Article

Seals

Brigitte Miriam Bedos-Rezak

in Medieval Studies

ISBN: 9780195396584
Published online February 2014 | | DOI: https://dx.doi.org/10.1093/obo/9780195396584-0135
Seals

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  • Medieval and Renaissance History (500 to 1500)
  • Literary Studies (Early and Medieval)
  • Medieval and Renaissance Philosophy
  • Byzantine and Medieval Art (500 CE to 1400)
  • Anglo-Saxon and Medieval Archaeology

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A medieval seal is a dual object: a metallic seal-matrix (or die) engraved intaglio, and the imprints or impressions issued from the application of that seal-matrix upon a plastic substance—wax, lead, or gold. Two terms refer to the study of seals, sigillography and sphragistics. The connoisseurship that 16th-century humanists and antiquarians lavished on medieval seals was methodologically advanced by the French Benedictine Dom Jean Mabillon (1632–1707), who constructed a taxonomy of verifiable seal features as part of his project to establish the discipline of history firmly on the basis of undisputed documentary proof. Mabillon’s method has remained a constitutive feature of sigillographic studies, which, during the 19th and most of the 20th century, came to be structured by four major principles: the idea that seals had been in continuous use since their origin in Mesopotamia circa 6000 bce; the notion that the practice of sealing answered such human needs as securing closure, asserting identity, marking property, and guaranteeing commitment; the view that seal usage was an invariant characteristic of medieval European and Byzantine cultures, largely insensitive to specific time periods or locations; and the widespread method of reproducing medieval seals and thereafter studying them as modern after-casts rather than in their original materials (lead, wax, brass, ivory, or gold) or their actual formats (as seal-impressions or seal-matrices), or with careful attention to their historical circumstances (affixed to documents, attached to relics, stamped on goods, given as gifts, worn for apotropaic purposes, or deposited in tombs). Such epistemological strategies have privileged transcultural continuity and decontextualization and reinforced the foundational axiomatic assumption that seals generically served the functions of closure, identification, and authentication. Thus, traditional sigillography has treated seals as sources, extracting from their images and the names and titles of their inscriptions (legends) valuable information about their users, art historical trends, heraldic developments, and material culture in general. This useful dimension of sigillography as an auxiliary science has, in recent years, been complemented by a programmatic scholarly approach that seeks to restore to medieval seals their historicity (see General Overviews and Seals in the Medieval Cultures of the West). Analytical interest has thus extended to the dynamics of sealing practice, its situation within particular regions and social groups, and its interaction with other contemporary modes of representation and media of communication. Further fields of research have considered the role seals had in fostering and directing personal devotion; discourses on seals in legal, historiographical, theological, natural philosophic, and spiritual texts; and the extent to which seals operated as conceptual tools. This latter capacity in particular rendered seals fundamental to formulations of sign and image theory in the central Middle Ages. Although the main focus of this essay is on Western Europe, a separate section highlights the significance and particularities of Byzantine seals and sealing practices.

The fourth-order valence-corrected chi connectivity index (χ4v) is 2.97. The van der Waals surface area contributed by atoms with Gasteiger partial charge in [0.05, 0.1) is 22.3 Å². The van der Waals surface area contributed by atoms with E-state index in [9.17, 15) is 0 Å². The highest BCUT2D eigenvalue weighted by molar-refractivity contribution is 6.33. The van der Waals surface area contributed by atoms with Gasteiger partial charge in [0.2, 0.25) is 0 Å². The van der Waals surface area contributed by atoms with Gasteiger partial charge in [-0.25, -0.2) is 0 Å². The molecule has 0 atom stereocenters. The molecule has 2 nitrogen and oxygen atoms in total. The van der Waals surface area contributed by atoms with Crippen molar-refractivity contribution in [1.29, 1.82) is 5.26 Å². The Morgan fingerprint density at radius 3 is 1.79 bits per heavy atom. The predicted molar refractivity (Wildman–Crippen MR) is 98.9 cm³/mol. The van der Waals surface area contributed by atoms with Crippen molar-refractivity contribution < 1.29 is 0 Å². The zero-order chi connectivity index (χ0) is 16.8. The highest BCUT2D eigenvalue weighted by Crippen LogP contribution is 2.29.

Article.  12423 words. 

Subjects: Medieval and Renaissance History (500 to 1500) ; Literary Studies (Early and Medieval) ; Medieval and Renaissance Philosophy ; Byzantine and Medieval Art (500 CE to 1400) ; Anglo-Saxon and Medieval Archaeology

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